Lovers On The Bridge

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Lovers On The Bridge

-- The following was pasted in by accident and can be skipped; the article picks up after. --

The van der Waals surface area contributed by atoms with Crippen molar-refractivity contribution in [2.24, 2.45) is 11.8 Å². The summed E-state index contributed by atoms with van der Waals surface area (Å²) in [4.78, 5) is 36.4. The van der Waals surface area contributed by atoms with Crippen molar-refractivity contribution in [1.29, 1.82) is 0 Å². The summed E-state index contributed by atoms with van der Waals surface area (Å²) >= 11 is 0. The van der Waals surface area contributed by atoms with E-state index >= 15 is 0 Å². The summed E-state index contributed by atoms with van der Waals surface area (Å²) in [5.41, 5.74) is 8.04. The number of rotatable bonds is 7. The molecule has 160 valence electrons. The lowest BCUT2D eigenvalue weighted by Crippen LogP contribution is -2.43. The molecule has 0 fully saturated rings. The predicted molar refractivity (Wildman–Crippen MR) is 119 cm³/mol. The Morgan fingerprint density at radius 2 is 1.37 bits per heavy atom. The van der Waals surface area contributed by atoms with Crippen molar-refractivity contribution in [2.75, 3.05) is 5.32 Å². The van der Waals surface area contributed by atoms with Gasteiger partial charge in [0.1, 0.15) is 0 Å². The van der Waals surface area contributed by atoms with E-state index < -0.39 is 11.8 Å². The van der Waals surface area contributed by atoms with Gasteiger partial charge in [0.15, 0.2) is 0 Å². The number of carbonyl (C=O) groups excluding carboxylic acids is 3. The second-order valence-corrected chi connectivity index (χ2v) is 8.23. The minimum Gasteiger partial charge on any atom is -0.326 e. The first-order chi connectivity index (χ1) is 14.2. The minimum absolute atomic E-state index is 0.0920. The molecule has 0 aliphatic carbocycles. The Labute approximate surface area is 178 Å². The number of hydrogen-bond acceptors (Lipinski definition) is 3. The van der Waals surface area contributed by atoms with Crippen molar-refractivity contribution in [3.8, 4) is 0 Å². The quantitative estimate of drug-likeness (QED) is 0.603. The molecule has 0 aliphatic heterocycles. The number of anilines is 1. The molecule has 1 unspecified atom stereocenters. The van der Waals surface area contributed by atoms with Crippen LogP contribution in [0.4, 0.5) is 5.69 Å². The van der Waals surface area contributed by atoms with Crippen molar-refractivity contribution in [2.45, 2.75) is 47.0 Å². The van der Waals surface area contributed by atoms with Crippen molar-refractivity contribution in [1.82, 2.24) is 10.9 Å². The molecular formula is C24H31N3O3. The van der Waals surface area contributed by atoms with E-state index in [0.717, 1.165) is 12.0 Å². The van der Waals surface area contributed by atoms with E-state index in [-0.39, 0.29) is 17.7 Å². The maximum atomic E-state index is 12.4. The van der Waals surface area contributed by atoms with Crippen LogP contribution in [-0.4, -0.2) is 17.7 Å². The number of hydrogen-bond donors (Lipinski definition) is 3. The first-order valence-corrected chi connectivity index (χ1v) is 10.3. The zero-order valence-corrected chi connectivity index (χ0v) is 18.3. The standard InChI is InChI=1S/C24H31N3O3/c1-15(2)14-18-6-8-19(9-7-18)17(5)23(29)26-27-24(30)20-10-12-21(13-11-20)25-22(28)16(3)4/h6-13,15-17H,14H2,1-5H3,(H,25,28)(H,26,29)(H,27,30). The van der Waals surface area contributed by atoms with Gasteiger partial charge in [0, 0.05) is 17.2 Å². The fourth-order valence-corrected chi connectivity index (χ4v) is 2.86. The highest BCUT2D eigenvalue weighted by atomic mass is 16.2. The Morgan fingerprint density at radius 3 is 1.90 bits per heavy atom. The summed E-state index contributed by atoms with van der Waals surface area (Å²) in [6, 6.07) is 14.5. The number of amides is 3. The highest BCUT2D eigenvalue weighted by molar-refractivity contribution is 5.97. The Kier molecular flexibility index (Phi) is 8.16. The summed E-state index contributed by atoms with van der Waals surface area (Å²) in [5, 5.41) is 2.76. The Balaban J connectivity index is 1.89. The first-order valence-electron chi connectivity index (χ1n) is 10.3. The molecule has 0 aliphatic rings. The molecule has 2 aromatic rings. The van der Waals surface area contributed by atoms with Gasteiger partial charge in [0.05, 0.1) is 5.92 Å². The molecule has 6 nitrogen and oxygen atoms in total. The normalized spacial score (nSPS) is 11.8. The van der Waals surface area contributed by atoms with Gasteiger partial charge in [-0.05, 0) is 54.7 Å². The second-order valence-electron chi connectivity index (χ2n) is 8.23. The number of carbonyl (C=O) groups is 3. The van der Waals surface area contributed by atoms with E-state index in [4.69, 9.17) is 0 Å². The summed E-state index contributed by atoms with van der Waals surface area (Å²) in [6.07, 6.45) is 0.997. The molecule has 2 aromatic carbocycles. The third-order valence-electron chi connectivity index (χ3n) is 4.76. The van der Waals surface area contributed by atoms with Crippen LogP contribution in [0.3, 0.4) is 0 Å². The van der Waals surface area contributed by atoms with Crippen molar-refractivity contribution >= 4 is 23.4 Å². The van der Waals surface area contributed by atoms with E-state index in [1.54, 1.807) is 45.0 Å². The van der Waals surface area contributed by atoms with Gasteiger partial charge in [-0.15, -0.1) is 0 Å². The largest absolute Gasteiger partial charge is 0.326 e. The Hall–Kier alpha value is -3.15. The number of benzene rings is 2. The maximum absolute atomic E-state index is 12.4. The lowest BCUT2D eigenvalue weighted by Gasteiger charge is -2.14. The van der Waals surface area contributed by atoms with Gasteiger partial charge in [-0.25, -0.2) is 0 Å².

It took eight years for French critic-turned-director Léos Carax's deliriously romantic Les Amants du Pont Neuf—Miramaxed to translate Lovers On The Bridge—to finally get distribution in America, and in that time, its reputation has ballooned to mythic proportions. Due to runaway production costs, which included building a full-scale replica of Paris' famed Pont Neuf bridge over a Montpellier lake, the film was the most expensive in the country's history and a colossal flop at that, leading financiers to demand too much money for the American rights. Now that the wait is over, watching Carax's uninhibited, gleefully self-indulgent l'amour fou feels like discovering the missing link, a single spark of inspiration that ignited the current (underrated) decade of French cinema. Hovering in its own unique space between dingy, underclass reality and poetic artifice, Lovers On The Bridge is a love story that nearly empties the enchanted Paris streets to make way for its heroes' whims. Denis Lavant and Juliette Binoche star as a fire-spitting street performer and a near-blind painter, respectively, who fall in love on the deeply symbolic Pont Neuf, a decaying landmark closed for restoration. The more Binoche's sight diminishes, the stronger Lavant's obsessive hold on her affections—that is, until insane twists of fate lead the couple in unexpected directions. Though no one could accuse him of being a polished storyteller, Carax the impressionist keeps this tenuous affair alive on sheer cinematic gusto. In what should be considered one of the greatest sequences ever committed to film—on par with the 10-minute take of highway carnage in Weekend, the baptism montage in The Godfather, and so on—Lavant and Binoche drunkenly cavort in front of a spectacular recreation of the bicentennial fireworks display, as booming music from Public Enemy to Strauss spills in for their sole benefit. Then it somehow tops itself with something even more extravagant. Lovers On The Bridge doesn't always work, but Carax has a heightened sense of romance that's far too intoxicating to resist.

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